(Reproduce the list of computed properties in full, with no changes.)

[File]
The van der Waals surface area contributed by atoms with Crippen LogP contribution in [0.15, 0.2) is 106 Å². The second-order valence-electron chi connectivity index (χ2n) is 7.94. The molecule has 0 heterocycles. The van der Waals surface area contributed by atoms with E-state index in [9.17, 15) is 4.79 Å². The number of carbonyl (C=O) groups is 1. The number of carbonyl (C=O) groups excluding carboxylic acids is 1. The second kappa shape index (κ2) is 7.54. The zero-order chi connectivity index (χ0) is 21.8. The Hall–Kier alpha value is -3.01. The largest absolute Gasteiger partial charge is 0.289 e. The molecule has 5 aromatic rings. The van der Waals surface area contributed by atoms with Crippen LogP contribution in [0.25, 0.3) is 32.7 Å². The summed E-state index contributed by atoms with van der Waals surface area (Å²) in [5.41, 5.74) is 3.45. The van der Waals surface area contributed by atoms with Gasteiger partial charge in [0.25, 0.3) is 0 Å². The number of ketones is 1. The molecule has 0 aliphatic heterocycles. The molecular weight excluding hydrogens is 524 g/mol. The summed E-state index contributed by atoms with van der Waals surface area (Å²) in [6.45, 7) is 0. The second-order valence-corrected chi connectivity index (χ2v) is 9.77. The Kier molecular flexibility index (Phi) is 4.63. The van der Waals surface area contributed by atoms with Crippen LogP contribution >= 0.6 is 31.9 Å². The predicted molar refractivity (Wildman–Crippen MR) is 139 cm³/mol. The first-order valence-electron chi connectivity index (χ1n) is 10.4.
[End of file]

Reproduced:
The van der Waals surface area contributed by atoms with Crippen LogP contribution in [0.15, 0.2) is 106 Å². The second-order valence-electron chi connectivity index (χ2n) is 7.94. The molecule has 0 heterocycles. The van der Waals surface area contributed by atoms with E-state index in [9.17, 15) is 4.79 Å². The number of carbonyl (C=O) groups is 1. The number of carbonyl (C=O) groups excluding carboxylic acids is 1. The second kappa shape index (κ2) is 7.54. The zero-order chi connectivity index (χ0) is 21.8. The Hall–Kier alpha value is -3.01. The largest absolute Gasteiger partial charge is 0.289 e. The molecule has 5 aromatic rings. The van der Waals surface area contributed by atoms with Crippen LogP contribution in [0.25, 0.3) is 32.7 Å². The summed E-state index contributed by atoms with van der Waals surface area (Å²) in [5.41, 5.74) is 3.45. The van der Waals surface area contributed by atoms with Gasteiger partial charge in [0.25, 0.3) is 0 Å². The number of ketones is 1. The molecule has 0 aliphatic heterocycles. The molecular weight excluding hydrogens is 524 g/mol. The summed E-state index contributed by atoms with van der Waals surface area (Å²) in [6.45, 7) is 0. The second-order valence-corrected chi connectivity index (χ2v) is 9.77. The Kier molecular flexibility index (Phi) is 4.63. The van der Waals surface area contributed by atoms with Crippen LogP contribution >= 0.6 is 31.9 Å². The predicted molar refractivity (Wildman–Crippen MR) is 139 cm³/mol. The first-order valence-electron chi connectivity index (χ1n) is 10.4.